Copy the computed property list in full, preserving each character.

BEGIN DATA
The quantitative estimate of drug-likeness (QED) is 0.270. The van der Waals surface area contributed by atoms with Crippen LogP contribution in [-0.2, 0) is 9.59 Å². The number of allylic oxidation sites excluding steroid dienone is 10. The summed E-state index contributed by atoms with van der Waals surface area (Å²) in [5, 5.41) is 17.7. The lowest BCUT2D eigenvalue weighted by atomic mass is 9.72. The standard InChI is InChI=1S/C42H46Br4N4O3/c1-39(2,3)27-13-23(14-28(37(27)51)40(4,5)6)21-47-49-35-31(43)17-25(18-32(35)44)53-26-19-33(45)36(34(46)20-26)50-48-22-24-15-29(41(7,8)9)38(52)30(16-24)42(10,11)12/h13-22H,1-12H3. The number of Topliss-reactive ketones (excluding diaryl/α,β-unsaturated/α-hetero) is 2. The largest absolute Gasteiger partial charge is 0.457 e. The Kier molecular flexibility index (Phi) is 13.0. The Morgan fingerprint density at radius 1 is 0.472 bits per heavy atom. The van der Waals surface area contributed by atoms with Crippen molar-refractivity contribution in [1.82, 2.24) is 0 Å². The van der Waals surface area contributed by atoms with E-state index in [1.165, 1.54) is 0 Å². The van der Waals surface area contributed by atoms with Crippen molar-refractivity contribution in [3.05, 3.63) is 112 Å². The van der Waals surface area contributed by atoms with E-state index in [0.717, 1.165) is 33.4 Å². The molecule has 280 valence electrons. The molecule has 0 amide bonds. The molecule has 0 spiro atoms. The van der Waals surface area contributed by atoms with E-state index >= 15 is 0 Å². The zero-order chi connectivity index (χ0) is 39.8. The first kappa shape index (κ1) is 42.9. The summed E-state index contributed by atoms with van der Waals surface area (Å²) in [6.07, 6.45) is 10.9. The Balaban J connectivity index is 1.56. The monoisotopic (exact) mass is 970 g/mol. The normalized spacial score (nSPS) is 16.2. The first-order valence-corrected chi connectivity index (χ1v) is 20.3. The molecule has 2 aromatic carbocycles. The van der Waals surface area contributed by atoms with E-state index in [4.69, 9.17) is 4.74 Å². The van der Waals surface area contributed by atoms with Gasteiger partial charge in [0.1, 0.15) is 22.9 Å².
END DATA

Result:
The quantitative estimate of drug-likeness (QED) is 0.270. The van der Waals surface area contributed by atoms with Crippen LogP contribution in [-0.2, 0) is 9.59 Å². The number of allylic oxidation sites excluding steroid dienone is 10. The summed E-state index contributed by atoms with van der Waals surface area (Å²) in [5, 5.41) is 17.7. The lowest BCUT2D eigenvalue weighted by atomic mass is 9.72. The standard InChI is InChI=1S/C42H46Br4N4O3/c1-39(2,3)27-13-23(14-28(37(27)51)40(4,5)6)21-47-49-35-31(43)17-25(18-32(35)44)53-26-19-33(45)36(34(46)20-26)50-48-22-24-15-29(41(7,8)9)38(52)30(16-24)42(10,11)12/h13-22H,1-12H3. The number of Topliss-reactive ketones (excluding diaryl/α,β-unsaturated/α-hetero) is 2. The largest absolute Gasteiger partial charge is 0.457 e. The Kier molecular flexibility index (Phi) is 13.0. The Morgan fingerprint density at radius 1 is 0.472 bits per heavy atom. The van der Waals surface area contributed by atoms with Crippen molar-refractivity contribution in [1.82, 2.24) is 0 Å². The van der Waals surface area contributed by atoms with E-state index in [1.165, 1.54) is 0 Å². The van der Waals surface area contributed by atoms with Crippen molar-refractivity contribution in [3.05, 3.63) is 112 Å². The van der Waals surface area contributed by atoms with E-state index in [0.717, 1.165) is 33.4 Å². The molecule has 280 valence electrons. The molecule has 0 amide bonds. The molecule has 0 spiro atoms. The van der Waals surface area contributed by atoms with E-state index >= 15 is 0 Å². The zero-order chi connectivity index (χ0) is 39.8. The first kappa shape index (κ1) is 42.9. The summed E-state index contributed by atoms with van der Waals surface area (Å²) in [6.07, 6.45) is 10.9. The Balaban J connectivity index is 1.56. The monoisotopic (exact) mass is 970 g/mol. The normalized spacial score (nSPS) is 16.2. The first-order valence-corrected chi connectivity index (χ1v) is 20.3. The molecule has 2 aromatic carbocycles. The van der Waals surface area contributed by atoms with E-state index in [4.69, 9.17) is 4.74 Å². The van der Waals surface area contributed by atoms with Gasteiger partial charge in [0.1, 0.15) is 22.9 Å².